Mark Caserta: Liberals pull out racism charges to mask failed policies
Make no mistake, racism has played an abhorrent role in our nation's history. The fact that some people still choose to judge a person by their race or ethnicity is unacceptable in God's eyes. We're all His children and He is no respecter of persons.
We should be proud to stand with our brothers and sisters of all races in waving the banner of freedom and liberty in our great country.
But I'm beyond weary of being lectured by progressives who accuse conservatives of racism every time we mention the failed policies of Barack Hussein Obama.
Under the guise of asserting a "noble" racial allegation, liberals align our every disagreement on this president's policies with some form of discriminatory rationale derived from their progressive "periodic table of racial elements" and in essence engage in a form of racism themselves.
I've termed this progressive impairment, "Inverse Racial Phobia" (IRP).
The manifestation of IRP began to emerge early in the Obama presidency as liberals began to realize they elected a man who lacked the qualifications needed to fulfill the promises he had made to the American people. Subsequently, they began to fall back on the excuse that Republicans weren't giving him a chance because of his color.
The president himself displayed IRP in 2007. A video obtained by "The Daily Caller" shows then- presidential candidate Obama "sermonizing" to an audience of black ministers, saying the U.S. government short-changed Hurricane Katrina victims because of racism.
"The people down in New Orleans they don't care about as much!" Obama shouts in an awkward "southern drawl" as he contrasts the generous amounts of aid 9/11 and Hurricane Andrew victims received following their respective tragedies. Obama explained unlike residents of majority-black New Orleans, the federal government considers those victims "part of the American family."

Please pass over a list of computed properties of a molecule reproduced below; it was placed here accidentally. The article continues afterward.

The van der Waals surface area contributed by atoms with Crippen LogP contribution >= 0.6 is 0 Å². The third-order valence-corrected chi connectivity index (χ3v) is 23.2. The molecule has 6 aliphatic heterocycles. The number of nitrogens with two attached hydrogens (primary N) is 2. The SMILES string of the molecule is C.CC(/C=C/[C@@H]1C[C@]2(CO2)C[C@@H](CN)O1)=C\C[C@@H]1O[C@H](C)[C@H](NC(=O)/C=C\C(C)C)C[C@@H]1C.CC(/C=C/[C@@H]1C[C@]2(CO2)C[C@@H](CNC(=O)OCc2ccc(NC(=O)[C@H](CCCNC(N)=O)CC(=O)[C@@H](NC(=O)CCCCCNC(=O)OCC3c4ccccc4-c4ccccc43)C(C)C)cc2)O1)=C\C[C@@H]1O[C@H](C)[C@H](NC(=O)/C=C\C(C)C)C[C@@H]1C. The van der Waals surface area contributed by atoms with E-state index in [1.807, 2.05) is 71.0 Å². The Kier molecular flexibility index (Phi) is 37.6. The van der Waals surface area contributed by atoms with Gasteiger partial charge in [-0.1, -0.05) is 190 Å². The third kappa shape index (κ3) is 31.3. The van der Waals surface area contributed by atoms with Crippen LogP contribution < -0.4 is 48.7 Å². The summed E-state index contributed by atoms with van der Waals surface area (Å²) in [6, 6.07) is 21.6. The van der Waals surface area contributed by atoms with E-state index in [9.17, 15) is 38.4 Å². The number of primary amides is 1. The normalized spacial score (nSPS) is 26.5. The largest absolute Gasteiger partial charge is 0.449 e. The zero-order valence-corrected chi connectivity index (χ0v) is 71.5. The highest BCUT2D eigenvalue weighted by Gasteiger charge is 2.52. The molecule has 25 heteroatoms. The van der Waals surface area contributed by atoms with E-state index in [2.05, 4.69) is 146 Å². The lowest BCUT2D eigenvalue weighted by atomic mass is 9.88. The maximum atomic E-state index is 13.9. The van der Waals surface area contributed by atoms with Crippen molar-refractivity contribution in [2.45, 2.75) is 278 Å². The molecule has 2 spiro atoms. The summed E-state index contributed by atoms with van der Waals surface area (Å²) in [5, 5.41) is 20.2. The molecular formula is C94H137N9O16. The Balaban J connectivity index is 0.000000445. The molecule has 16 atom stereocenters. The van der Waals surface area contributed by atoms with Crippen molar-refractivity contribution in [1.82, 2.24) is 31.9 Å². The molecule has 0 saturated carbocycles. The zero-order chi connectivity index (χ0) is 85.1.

Vice President Joe Biden recently used race in this manner when he spoke on the campaign trail to a crowd in Danville, Va., which included many black supporters. Biden suggested Mitt Romney would roll back Wall Street reform and "unchain Wall Street" from current regulations. Feeling the moment, he added "They're going to put y'all back in chains." Secretary of State Hillary Clinton had her day at the "plantation podium" in 2007, when as a presidential hopeful she addressed a civil rights group in New York City headed by the Rev. Al Sharpton and quoted former slave and Underground Railroad leader Harriet Tubman using such an amusing southern drawl, her performance ignited several "You Tube" clips mocking her.
Most recently, following Obama's lackluster performance in the first presidential debate, Georgetown University Professor Michael Eric Dyson told an MSNBC interviewer the president was overly deferential to Mitt Romney because he was concerned he may come off as an "angry black man."
It's intellectually dishonest to allege Republican Party racism when historically members of the Democrat Party have unabashedly leveraged race as "defenders of the poor and the downtrodden."
It would be wise and probably beneficial for liberals to differentiate racism from fact as they move "forward."
Mark Caserta is a Cabell County resident and a regular contributor to The Herald-Dispatch editorial page.
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